Your rights when you buy goods
When you buy something, you enter into a contract with the business who sells it to you. The business agrees to provide a product or service to you for a certain price. Under consumer law, the item must be:
- Of merchantable quality – it must be of a reasonable and acceptable standard
- Fit for the purpose intended – it must be capable of being used for its purpose, e.g. a kettle should be able to boil water
- As described – it must match the description given verbally or in an advertisement. False or exaggerated claims must not be made by the business
When you buy something, you are entitled to be dealt with fairly by the salesperson or trader – they should act in good faith, not mislead you about the product or service and avoid using harassment, coercion or undue influence.
There is no obligation on the business to give you a receipt. However, you should always ask for one. Receipts are an important and easy way to prove you bought something in a particular store.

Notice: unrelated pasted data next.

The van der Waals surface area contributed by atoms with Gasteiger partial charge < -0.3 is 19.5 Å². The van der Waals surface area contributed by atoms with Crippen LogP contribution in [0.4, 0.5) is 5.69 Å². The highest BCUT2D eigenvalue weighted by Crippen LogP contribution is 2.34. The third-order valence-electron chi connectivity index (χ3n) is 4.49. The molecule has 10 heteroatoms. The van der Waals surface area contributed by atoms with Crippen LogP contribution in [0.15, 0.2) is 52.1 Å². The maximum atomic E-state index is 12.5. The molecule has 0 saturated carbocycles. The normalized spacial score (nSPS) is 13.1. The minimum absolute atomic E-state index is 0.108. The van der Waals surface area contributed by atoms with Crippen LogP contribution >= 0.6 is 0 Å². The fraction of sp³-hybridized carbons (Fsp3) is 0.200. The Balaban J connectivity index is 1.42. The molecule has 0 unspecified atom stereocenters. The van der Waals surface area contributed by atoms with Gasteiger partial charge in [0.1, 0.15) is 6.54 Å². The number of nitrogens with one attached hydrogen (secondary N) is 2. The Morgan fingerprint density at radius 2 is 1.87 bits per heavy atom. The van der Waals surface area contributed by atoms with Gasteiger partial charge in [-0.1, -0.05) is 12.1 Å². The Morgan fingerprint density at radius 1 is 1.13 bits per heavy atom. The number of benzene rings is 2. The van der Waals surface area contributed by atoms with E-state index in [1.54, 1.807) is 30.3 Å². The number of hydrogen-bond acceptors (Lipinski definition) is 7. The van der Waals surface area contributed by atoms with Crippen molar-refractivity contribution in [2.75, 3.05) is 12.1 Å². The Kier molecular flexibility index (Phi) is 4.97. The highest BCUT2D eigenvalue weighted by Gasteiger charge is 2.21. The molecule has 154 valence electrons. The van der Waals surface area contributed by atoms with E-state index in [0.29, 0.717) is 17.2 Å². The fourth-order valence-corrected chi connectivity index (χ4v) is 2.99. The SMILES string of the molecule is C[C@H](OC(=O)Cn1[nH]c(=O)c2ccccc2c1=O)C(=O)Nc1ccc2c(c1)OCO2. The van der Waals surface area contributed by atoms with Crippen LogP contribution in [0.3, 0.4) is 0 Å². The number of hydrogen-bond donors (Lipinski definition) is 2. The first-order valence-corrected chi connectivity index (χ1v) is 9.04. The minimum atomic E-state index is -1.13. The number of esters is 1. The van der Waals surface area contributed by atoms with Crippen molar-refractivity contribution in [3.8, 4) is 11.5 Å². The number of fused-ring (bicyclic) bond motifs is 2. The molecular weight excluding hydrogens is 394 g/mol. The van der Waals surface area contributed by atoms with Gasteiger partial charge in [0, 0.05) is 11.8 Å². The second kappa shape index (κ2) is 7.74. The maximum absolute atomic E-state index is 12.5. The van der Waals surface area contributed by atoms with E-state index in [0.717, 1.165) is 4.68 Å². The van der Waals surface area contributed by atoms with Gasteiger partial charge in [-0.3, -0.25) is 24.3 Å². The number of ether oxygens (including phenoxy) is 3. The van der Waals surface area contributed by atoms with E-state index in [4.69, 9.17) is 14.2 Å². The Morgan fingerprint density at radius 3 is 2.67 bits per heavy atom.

Even if you lose your receipt, your consumer rights still apply when returning something that is faulty. All you need is proof of purchase, which doesn’t necessarily need to be a receipt.
Proof of purchase could be:
- A credit or debit card statement
- An invoice
- A cheque book stub
- If the product is own-brand and has clearly come from the retailer in question this may be accepted as proof of purchase
Find out more about your rights if you need to return something.
If you simply change your mind about an item and wish to return it, you do not have any rights under consumer law. Some businesses may accept returns and give you a refund, exchange or credit note within a certain time period. This is a goodwill gesture on their part, but is not a legal requirement. Find out more about changing your mind after you’ve bought something.